By Stefanie Jackson – The Eastern Shore is part of the Black Belt, a southern U.S. region that curves from Virginia to Mississippi, covering many counties across seven states, which are in economic distress but may soon be able to receive federal assistance.
The Southeast Crescent Regional Commission (SCRC) was formed in 2008 to invest federal funds in the region, directing it away from poverty and toward prosperity.
The Appalachian Regional Commission (ARC), which was formed in 1965 and currently receives about $165 million in federal funds annually, was the model for the SCRC.
The SCRC originally was authorized for $30 million, but that was reduced to an annual federal budget appropriation of $250,000.
The money cannot be spent until the U.S. President appoints a co-chair to the commission, a task which none of the last three presidents completed.
But the Southeast Crescent Regional Commission found new hope when it successfully contacted the office of President-elect Joe Biden, and Congress increased the commission’s annual federal budget appropriation from $250,000 to $1 million.
With the appointment of a commission co-chair expected later in 2021, the U.S. Endowment for Forestry and Communities hosted an online forum Feb. 10 to discuss how the SCRC should prepare to begin operations.
Tamarah Holmes, of the Virginia Department of Housing and Community Development and ARC, said the keys are community capacity building and asset-based development.
That means the community takes responsibility for its own development, leveraging its strengths – its collective resources, skills, and experiences.
“Our residents are our biggest asset. We believe that in Virginia,” Holmes said.
The Appalachian community focused on its strengths to build what she calls a “creative economy.”
For example, Appalachia is home to The Crooked Road, a 300-mile route through southwest Virginia created in 2003 to promote the region’s heritage music but also outdoor recreational and tourism opportunities.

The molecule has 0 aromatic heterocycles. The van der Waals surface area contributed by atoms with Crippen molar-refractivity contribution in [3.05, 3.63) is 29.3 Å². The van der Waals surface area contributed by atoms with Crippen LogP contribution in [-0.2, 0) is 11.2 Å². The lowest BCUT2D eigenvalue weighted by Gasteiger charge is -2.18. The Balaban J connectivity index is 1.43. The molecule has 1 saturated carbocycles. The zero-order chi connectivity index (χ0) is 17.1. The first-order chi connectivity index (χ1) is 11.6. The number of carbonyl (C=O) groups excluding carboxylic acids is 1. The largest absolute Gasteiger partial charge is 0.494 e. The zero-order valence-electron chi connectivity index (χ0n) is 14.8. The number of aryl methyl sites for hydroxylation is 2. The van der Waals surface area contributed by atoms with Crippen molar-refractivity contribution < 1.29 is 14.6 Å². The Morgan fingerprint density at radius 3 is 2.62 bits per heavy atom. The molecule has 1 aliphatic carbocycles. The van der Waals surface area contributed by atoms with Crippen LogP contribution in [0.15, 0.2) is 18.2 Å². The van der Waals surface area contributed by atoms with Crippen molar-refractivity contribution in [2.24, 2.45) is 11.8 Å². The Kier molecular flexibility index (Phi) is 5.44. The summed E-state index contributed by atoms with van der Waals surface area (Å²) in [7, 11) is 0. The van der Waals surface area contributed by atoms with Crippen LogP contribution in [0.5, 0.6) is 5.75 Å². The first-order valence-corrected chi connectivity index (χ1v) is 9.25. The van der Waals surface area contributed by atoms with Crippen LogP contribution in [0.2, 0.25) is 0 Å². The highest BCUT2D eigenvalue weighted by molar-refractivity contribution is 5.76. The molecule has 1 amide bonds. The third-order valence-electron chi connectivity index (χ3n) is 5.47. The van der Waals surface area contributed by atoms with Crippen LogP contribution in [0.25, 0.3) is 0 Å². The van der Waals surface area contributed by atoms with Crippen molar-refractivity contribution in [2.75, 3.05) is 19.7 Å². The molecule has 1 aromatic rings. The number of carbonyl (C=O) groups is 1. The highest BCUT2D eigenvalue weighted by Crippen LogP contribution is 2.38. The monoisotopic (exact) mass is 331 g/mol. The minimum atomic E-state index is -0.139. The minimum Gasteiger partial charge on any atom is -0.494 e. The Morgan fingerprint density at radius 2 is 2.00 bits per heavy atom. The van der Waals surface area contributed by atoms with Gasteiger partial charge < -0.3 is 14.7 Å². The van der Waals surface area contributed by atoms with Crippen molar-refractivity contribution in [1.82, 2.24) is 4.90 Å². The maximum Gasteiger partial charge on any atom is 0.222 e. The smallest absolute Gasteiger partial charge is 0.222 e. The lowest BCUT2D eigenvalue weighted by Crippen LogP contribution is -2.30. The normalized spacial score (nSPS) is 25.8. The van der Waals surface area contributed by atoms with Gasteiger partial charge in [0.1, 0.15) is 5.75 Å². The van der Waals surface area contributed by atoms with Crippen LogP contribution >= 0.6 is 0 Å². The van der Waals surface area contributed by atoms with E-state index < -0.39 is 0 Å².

Holmes noted that investing in infrastructure such as sanitary sewer brings a dual benefit because not only is a necessary service provided, local waters get cleaned up, which supports recreational opportunities and other economy boosters.
Cliff Albright, co-founder of Black Voters Matter, agreed that a lack of infrastructure, from roads to internet, is a barrier to economic parity.
Access to capital is also important. Albright said that he once ran his own mortgage company in Alabama because he observed that “our people were being denied access to homeownership.”
Homeownership is often the first step in building assets, wealth, and savings, which can be used for further betterment of the family, such as paying for a child’s education or using the equity in the home to start a business, Albright said.
Politics also can create barriers to economic equality. Democracy and representation are needed, including at the local level.
Albright has witnessed “local governments that have been run by old power structures that have refused outside money, whether that may be federal funding … or outside companies or corporations that are saying, ‘Look, we want to come to your community, and we can bring 100 jobs.’
“We’ve seen local governments that said, ‘We’d rather keep things the way we have in order to maintain the status quo’ … because when you bring in that new development, and when you bring in these economic opportunities, what happens? People start getting these ideas about freedom.”
But there’s a “new South rising … an expansion of political power amongst those who have been at the bottom,” Albright said, referring to the results of the recent U.S. Senate runoff elections in Georgia.
A well-funded federal commission for the Black Belt will bring economic development and give residents “a stake in the system,” motivating further civic engagement, Albright said.
This story will be continued in next week’s edition of the Eastern Shore Post.